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Who owns and benefits from Canada’s fossil-fuel sector?

This op-ed by Corporate Mapping Project researchers Bill Carroll and Jouke Huijzer appeared in Vancouver Province on October 21, 2018.

Canadian interests, including banks, may now own and control a substantial share of the sector, yet rather than representing the national interest of Canadians, these owners pursue their own interests in maximizing immediate profits from extracting and processing fossil fuels.

Many Canadians, politicians and business people in particular, are quick to tout the value of the fossil-fuel sector to our national economy. But who primarily benefits from these industries?

The major investors in Canada’s fossil-fuel sector (oil, bitumen, gas and coal) have high stakes in maintaining business as usual, rather than addressing the industry’s serious climate change issues.

Our just-published Corporate Mapping Project report, Who Owns Canada’s Fossil-Fuel Sector? Mapping the Network of Ownership and Control, shows that substantial ownership and strategic control of our fossil-fuel sector is in the hands of a few major players. These shareholders have both an interest in the sector’s continued growth and the economic power to shape its future.

The powerful interests that dominate fossil-fuel activities in Canada include:

  • foreign-based fossil-fuel transnationals (notably Exxon Mobil, owner of both Imperial Oil and ExxonMobil Canada, and Royal Dutch Shell, owner of Shell Canada);
  • Canadian banks (notably Royal Bank of Canada, Toronto-Dominion Bank and Bank of Montreal);
  • wealthy families such as the Montreal-based Desmarais family who control investment company Power Corporation of Canada;
  • asset management firms such as BlackRock Inc. and Capital Group (both based in the U.S.).

Rising levels of Canadian corporate ownership and control of the sector appear to have made little difference in how the industry functions. Decades ago, foreign control of Canada’s energy sector (and other sectors) was seen as a threat to Canadian self determination and democracy, but the trend toward more Canadian corporate control of fossil-fuel extraction and production has made little difference in how the industry functions.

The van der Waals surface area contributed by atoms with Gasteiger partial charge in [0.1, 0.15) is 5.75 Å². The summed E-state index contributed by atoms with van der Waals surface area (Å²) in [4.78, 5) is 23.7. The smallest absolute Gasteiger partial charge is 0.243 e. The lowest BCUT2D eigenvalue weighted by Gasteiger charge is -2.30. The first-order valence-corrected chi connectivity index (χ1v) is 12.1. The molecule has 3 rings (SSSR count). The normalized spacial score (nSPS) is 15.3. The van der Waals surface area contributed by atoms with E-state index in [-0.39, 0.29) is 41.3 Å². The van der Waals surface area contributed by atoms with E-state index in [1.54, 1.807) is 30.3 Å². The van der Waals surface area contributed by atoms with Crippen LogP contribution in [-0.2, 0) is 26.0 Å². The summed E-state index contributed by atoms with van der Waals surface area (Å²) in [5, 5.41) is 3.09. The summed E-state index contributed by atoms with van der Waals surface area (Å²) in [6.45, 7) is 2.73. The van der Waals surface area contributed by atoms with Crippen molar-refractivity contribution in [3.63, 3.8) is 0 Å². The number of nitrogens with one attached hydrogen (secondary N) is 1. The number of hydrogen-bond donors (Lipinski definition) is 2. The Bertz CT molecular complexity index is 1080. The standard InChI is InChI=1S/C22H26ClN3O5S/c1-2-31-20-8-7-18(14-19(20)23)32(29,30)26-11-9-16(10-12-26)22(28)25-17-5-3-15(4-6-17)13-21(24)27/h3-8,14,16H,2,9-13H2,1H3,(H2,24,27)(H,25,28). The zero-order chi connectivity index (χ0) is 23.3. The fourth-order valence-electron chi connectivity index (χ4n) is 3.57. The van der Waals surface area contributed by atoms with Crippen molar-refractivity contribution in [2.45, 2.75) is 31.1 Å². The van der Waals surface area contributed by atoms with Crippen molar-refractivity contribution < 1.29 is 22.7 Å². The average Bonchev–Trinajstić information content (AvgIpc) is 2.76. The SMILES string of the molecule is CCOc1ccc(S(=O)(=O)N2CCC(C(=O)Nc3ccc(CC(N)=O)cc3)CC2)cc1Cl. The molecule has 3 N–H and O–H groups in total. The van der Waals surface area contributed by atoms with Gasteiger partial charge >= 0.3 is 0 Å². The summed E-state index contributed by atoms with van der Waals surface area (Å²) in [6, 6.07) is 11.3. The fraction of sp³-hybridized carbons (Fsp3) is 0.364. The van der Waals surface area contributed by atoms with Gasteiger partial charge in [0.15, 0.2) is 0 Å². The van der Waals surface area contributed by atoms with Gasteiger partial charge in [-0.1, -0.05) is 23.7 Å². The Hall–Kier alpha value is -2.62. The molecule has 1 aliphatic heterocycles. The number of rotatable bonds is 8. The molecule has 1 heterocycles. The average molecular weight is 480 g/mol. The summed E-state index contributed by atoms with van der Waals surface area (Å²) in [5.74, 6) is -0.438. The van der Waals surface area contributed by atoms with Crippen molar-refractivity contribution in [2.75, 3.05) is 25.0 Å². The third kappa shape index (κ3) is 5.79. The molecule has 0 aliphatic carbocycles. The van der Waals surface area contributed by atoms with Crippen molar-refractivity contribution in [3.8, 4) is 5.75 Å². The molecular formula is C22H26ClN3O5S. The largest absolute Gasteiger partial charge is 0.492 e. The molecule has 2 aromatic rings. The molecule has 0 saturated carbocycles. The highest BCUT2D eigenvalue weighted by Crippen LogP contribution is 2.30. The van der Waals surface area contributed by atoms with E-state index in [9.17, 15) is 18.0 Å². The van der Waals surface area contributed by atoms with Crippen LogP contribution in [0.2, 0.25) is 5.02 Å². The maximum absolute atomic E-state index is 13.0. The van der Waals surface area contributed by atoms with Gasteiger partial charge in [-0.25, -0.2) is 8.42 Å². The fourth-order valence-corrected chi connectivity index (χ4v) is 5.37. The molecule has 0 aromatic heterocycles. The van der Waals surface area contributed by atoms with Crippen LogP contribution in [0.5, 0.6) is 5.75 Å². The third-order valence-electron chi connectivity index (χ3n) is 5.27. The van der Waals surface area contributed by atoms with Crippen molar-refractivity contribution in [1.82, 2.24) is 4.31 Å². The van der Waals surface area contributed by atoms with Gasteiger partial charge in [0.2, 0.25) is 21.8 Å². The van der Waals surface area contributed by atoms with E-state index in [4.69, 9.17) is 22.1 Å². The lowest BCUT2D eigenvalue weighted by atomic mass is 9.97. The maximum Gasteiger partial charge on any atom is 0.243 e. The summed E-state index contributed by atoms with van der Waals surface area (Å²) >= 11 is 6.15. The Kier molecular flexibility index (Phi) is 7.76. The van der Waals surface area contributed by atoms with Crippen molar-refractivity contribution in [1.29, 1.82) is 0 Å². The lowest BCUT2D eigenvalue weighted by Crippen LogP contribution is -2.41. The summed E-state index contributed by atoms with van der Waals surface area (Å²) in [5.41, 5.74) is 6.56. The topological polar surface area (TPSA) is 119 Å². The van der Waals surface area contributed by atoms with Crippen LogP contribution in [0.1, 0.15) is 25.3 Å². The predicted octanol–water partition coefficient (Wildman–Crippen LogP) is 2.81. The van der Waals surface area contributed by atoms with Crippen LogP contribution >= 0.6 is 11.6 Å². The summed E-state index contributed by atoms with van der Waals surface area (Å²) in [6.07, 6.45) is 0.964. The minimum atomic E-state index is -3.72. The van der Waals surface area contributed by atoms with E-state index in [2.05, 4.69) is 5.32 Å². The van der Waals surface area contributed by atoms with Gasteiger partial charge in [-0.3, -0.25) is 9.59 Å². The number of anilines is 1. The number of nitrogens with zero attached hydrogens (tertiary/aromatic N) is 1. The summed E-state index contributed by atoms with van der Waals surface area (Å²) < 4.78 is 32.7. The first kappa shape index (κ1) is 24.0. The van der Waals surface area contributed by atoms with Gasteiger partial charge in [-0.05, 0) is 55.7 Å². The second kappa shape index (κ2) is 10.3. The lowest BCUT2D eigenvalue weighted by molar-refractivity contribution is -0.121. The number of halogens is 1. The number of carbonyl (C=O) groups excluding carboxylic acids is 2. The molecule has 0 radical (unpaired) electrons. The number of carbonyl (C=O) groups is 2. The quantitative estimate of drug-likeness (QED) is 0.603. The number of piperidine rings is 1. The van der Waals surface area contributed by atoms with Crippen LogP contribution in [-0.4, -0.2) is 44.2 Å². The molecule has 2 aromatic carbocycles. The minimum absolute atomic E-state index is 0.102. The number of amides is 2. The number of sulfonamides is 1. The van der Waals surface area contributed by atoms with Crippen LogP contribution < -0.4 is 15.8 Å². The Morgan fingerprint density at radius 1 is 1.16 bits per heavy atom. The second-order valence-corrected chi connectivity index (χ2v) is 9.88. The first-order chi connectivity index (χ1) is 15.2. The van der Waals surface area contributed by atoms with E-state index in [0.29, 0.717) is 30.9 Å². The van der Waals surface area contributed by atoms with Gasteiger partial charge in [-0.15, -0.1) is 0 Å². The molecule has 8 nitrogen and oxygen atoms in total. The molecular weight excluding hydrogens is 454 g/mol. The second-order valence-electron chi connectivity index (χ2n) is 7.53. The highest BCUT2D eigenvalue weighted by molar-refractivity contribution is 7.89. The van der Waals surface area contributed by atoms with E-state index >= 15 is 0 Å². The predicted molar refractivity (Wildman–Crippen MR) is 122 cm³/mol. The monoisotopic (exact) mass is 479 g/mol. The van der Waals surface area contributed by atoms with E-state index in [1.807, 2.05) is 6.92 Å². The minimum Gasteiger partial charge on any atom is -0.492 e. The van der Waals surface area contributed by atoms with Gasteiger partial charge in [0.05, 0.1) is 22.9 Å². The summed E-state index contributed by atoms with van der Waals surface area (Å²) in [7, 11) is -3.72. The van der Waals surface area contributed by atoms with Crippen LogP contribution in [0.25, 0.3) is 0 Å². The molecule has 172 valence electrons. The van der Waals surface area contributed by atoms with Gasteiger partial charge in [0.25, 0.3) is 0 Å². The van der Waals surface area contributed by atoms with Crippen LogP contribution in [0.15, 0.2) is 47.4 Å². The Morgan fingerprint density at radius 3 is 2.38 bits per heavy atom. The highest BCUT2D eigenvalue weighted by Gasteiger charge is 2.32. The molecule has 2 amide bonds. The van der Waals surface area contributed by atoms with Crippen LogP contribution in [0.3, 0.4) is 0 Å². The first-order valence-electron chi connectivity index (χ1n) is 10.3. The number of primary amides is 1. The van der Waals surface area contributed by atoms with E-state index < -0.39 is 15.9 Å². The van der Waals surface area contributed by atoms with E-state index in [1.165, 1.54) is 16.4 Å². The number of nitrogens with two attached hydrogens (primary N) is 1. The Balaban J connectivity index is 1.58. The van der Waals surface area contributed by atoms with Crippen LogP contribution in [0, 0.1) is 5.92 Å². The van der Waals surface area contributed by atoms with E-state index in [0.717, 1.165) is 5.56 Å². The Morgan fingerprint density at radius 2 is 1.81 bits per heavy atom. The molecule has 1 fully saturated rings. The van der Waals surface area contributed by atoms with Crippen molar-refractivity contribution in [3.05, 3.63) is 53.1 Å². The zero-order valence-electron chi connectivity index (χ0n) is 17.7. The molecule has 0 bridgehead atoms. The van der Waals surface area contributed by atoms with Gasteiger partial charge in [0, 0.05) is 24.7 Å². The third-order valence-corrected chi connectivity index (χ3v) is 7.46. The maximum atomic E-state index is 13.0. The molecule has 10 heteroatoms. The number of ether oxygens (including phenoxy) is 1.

Canadian interests, including banks, may now own and control a substantial share of the sector, yet rather than representing the national interest of Canadians, these owners pursue their own interests in maximizing immediate profits from extracting and processing fossil fuels.

Shareholdings, however, are not the only capital relations between high finance and big carbon.

Canadian banks are major lenders to the fossil-fuel sector. To illustrate the scale of the loans, consider that from 2017 until the federal government purchase in May 2018, the Kinder Morgan Trans Mountain Pipeline expansion project had a $5.5-billion loan facility agreement with the five Canadian big banks. Without such financial enablement, megaprojects such as the proposed pipeline could not be mounted.

The urgency to respond to climate change cannot be understated. We agree with the leading divestment group 350.org that financial institutions must end lines of credit and project loans for fossil-fuel infrastructure like new pipelines and fracking drill rigs. This, in effect, would keep the carbon in the ground. Even Suncor, the second-largest producer of fossil fuels in Canada, acknowledges that some reserves are best left underground.

Our report maps the ownership network and interests of fossil-fuel companies in Canada, revealing who the key players are and how their stakes are configured. This is information that we are pleased to add to the literature about the urgency to respond to climate change before it’s too late.

M. Jouke Huijzer

M. Jouke Huijzer worked as a research assistant for the Corporate Mapping Project at the University of Victoria in the fall of 2015. Currently he is pursuing a PhD at the Vrije Universiteit Brussel.

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William Carroll

Dr. William Carroll is a critical sociologist at the University of Victoria, with research interests in the areas of social movements and social change as well as the political economy of corporate capitalism. He was a founding participant in the Interdisciplinary Graduate Program in Cultural, Social and Political Thought and currently serves as Director of the Interdisciplinary Minor/Diploma Program in Social Justice Studies. He has been awarded the Canadian Sociology Association's John Porter Memorial Prize twice: in 1988 for Corporate Power and Canadian Capitalism and in 2006 for Corporate Power in a Globalizing World. He is a co-director of the Corporate Mapping Project.

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